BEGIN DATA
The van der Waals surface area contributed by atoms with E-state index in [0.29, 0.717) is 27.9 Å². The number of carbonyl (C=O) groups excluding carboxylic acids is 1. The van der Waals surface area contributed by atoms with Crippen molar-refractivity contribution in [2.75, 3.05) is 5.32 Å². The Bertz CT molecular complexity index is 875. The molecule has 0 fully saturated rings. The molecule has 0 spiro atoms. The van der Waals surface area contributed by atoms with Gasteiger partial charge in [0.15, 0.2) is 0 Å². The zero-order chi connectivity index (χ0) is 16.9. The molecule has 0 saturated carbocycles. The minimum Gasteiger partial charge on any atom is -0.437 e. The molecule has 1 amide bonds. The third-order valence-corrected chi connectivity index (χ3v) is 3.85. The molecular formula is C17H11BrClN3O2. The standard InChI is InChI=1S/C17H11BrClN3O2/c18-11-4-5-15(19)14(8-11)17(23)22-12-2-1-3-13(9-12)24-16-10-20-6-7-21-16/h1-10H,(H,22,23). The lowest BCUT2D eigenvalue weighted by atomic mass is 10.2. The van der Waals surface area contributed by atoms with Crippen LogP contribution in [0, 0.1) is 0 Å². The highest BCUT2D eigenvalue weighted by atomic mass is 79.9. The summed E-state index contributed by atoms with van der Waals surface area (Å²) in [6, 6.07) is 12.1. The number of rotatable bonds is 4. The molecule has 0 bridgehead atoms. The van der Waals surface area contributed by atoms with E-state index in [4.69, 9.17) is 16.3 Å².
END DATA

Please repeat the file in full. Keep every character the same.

The van der Waals surface area contributed by atoms with E-state index in [0.29, 0.717) is 27.9 Å². The number of carbonyl (C=O) groups excluding carboxylic acids is 1. The van der Waals surface area contributed by atoms with Crippen molar-refractivity contribution in [2.75, 3.05) is 5.32 Å². The Bertz CT molecular complexity index is 875. The molecule has 0 fully saturated rings. The molecule has 0 spiro atoms. The van der Waals surface area contributed by atoms with Gasteiger partial charge in [0.15, 0.2) is 0 Å². The zero-order chi connectivity index (χ0) is 16.9. The molecule has 0 saturated carbocycles. The minimum Gasteiger partial charge on any atom is -0.437 e. The molecule has 1 amide bonds. The third-order valence-corrected chi connectivity index (χ3v) is 3.85. The molecular formula is C17H11BrClN3O2. The standard InChI is InChI=1S/C17H11BrClN3O2/c18-11-4-5-15(19)14(8-11)17(23)22-12-2-1-3-13(9-12)24-16-10-20-6-7-21-16/h1-10H,(H,22,23). The lowest BCUT2D eigenvalue weighted by atomic mass is 10.2. The van der Waals surface area contributed by atoms with Crippen LogP contribution in [0, 0.1) is 0 Å². The highest BCUT2D eigenvalue weighted by atomic mass is 79.9. The summed E-state index contributed by atoms with van der Waals surface area (Å²) in [6, 6.07) is 12.1. The number of rotatable bonds is 4. The molecule has 0 bridgehead atoms. The van der Waals surface area contributed by atoms with E-state index in [4.69, 9.17) is 16.3 Å².